Learn More About Our Special Offers! Click Here

Is a World Without Mosquitoes Possible?

Mosquitoes are not only known for being a nuisance, but also for being a deadly predator.

Mosquitoes infect around 247 million people worldwide each year with diseases such as La Crosse encephalitis, West Nile, and malaria. Of those people infected, nearly one million die. The harm mosquitoes cause lead many to wonder why the world hasn’t been given permanent relief from mosquitoes.

Mosquitoes live on almost every continent and in almost every habitat, serving important purposes in many different ecosystems. Wiping out mosquitoes could leave a predator without a prey, or a plant without a pollinator. Some scientists fear what ecosystems would look like if mosquitoes were eliminated, while other scientists see only positive outcomes in eradicating mosquitoes, as they believe another species would quickly take over the mosquito’s place.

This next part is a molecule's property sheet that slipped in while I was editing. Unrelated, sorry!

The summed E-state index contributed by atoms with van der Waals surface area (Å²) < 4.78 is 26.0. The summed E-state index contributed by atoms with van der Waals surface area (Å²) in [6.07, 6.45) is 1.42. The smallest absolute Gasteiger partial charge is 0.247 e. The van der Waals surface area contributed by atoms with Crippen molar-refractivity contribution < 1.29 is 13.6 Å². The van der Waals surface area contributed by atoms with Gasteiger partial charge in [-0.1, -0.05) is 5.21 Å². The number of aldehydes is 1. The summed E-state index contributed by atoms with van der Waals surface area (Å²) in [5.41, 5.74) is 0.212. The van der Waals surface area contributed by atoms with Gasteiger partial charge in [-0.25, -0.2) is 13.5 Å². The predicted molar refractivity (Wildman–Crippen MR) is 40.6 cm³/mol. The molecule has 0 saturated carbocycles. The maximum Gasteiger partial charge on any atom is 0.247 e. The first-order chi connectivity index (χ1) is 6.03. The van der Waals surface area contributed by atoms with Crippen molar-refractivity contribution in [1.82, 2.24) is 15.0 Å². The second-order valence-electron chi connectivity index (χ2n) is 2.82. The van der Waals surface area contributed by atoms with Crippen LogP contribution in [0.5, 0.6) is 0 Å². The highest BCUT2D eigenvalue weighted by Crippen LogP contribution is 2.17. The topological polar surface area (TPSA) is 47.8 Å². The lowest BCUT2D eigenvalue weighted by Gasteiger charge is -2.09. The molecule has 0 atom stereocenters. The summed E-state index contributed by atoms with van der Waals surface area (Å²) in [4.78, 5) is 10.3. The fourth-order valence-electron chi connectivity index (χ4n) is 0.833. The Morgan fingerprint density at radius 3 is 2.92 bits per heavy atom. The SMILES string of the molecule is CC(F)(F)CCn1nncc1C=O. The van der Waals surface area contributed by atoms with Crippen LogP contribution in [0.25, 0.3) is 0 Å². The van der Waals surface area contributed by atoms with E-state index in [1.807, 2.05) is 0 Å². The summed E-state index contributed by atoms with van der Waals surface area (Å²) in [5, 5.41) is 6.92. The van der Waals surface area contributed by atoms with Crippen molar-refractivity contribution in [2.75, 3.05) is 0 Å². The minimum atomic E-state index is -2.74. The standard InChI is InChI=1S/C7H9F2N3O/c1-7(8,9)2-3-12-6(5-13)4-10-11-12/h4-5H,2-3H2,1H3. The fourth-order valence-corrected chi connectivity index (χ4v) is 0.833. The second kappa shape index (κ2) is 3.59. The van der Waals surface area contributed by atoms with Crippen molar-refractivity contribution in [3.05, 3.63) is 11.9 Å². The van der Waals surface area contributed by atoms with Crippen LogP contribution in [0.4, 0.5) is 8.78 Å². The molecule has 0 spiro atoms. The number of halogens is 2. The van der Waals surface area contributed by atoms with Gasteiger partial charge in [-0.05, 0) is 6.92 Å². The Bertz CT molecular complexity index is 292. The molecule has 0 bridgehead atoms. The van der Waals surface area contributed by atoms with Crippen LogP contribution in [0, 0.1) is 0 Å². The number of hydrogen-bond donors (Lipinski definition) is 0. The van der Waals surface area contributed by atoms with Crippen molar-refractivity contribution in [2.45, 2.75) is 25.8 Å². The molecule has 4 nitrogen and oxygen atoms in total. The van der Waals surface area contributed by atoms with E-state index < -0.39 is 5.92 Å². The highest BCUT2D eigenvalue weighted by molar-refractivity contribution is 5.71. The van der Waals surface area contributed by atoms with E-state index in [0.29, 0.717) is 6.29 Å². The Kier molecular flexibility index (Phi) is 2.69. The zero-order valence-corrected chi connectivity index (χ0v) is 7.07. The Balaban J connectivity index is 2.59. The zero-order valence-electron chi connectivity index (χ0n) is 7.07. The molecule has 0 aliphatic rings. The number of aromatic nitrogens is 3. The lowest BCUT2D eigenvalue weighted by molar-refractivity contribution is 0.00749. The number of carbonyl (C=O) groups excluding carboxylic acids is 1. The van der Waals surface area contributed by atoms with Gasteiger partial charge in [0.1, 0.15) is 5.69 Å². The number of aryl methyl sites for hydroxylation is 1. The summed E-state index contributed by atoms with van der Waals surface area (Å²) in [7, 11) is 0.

The positive and negative outcomes of eradicating mosquitoes can be seen in Northern Canada and Russia, where mosquitoes can be thick enough to choke caribou. Eliminating mosquitoes would prevent caribou from dying, but scientists infer that without mosquitoes to eat the number of migratory birds that nest in the tundra could drop by more than 50%. On the contrary, research conducted in the arctic of Alaska has shown that mosquitoes do not show up in bird’s stomachs very often, meaning they aren’t a significant food source.

However, mosquitoes are a significant food source for other animals, such as spiders, salamanders, lizards, frogs, and fish. For example, fish would experience a significant change in diet as feeding behavior is genetically imprinted in fish. Some fish, such as the mosquito fish, feed almost selectively on mosquitoes.

In the meantime, while we wait for scientists to make up their mind on the elimination of mosquitoes, we must protect ourselves and our family from the harm mosquitoes can cause. Mosquito Squad is dedicated to helping you protect your family by eliminated 85-90% of the mosquitoes in your yard.